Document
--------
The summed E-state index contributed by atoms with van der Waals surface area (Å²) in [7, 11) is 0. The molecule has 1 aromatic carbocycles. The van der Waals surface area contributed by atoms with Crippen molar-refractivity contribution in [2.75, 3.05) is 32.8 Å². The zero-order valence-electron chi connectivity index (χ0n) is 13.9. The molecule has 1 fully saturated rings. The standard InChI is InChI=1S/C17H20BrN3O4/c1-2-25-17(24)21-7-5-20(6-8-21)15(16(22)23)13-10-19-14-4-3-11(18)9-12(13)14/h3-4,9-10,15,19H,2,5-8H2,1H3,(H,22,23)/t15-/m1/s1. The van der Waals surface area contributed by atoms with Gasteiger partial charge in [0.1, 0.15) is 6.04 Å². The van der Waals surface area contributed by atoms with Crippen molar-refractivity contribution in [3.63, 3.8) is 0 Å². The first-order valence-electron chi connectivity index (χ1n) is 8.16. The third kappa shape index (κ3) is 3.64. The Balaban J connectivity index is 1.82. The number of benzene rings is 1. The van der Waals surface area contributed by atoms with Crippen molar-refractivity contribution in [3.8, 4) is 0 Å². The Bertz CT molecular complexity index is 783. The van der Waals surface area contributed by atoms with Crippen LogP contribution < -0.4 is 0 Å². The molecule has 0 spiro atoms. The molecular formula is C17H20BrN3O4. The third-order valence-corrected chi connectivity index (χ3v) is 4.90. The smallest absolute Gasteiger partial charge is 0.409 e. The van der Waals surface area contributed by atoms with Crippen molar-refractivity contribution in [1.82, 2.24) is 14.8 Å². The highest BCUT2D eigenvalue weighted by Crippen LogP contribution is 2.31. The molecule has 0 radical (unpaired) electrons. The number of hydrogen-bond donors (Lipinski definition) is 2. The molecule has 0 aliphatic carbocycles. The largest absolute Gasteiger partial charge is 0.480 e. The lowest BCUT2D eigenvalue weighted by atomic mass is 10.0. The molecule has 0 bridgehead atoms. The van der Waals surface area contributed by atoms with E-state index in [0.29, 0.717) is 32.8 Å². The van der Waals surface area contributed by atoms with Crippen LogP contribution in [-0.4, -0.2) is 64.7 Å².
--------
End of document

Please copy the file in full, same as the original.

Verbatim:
The summed E-state index contributed by atoms with van der Waals surface area (Å²) in [7, 11) is 0. The molecule has 1 aromatic carbocycles. The van der Waals surface area contributed by atoms with Crippen molar-refractivity contribution in [2.75, 3.05) is 32.8 Å². The zero-order valence-electron chi connectivity index (χ0n) is 13.9. The molecule has 1 fully saturated rings. The standard InChI is InChI=1S/C17H20BrN3O4/c1-2-25-17(24)21-7-5-20(6-8-21)15(16(22)23)13-10-19-14-4-3-11(18)9-12(13)14/h3-4,9-10,15,19H,2,5-8H2,1H3,(H,22,23)/t15-/m1/s1. The van der Waals surface area contributed by atoms with Gasteiger partial charge in [0.1, 0.15) is 6.04 Å². The van der Waals surface area contributed by atoms with Crippen molar-refractivity contribution in [3.63, 3.8) is 0 Å². The first-order valence-electron chi connectivity index (χ1n) is 8.16. The third kappa shape index (κ3) is 3.64. The Balaban J connectivity index is 1.82. The number of benzene rings is 1. The van der Waals surface area contributed by atoms with Crippen molar-refractivity contribution in [3.8, 4) is 0 Å². The Bertz CT molecular complexity index is 783. The van der Waals surface area contributed by atoms with Crippen LogP contribution < -0.4 is 0 Å². The molecule has 0 spiro atoms. The molecular formula is C17H20BrN3O4. The third-order valence-corrected chi connectivity index (χ3v) is 4.90. The smallest absolute Gasteiger partial charge is 0.409 e. The van der Waals surface area contributed by atoms with Crippen molar-refractivity contribution in [1.82, 2.24) is 14.8 Å². The highest BCUT2D eigenvalue weighted by Crippen LogP contribution is 2.31. The molecule has 0 radical (unpaired) electrons. The number of hydrogen-bond donors (Lipinski definition) is 2. The molecule has 0 aliphatic carbocycles. The largest absolute Gasteiger partial charge is 0.480 e. The lowest BCUT2D eigenvalue weighted by atomic mass is 10.0. The molecule has 0 bridgehead atoms. The van der Waals surface area contributed by atoms with E-state index in [0.29, 0.717) is 32.8 Å². The van der Waals surface area contributed by atoms with Crippen LogP contribution in [-0.4, -0.2) is 64.7 Å².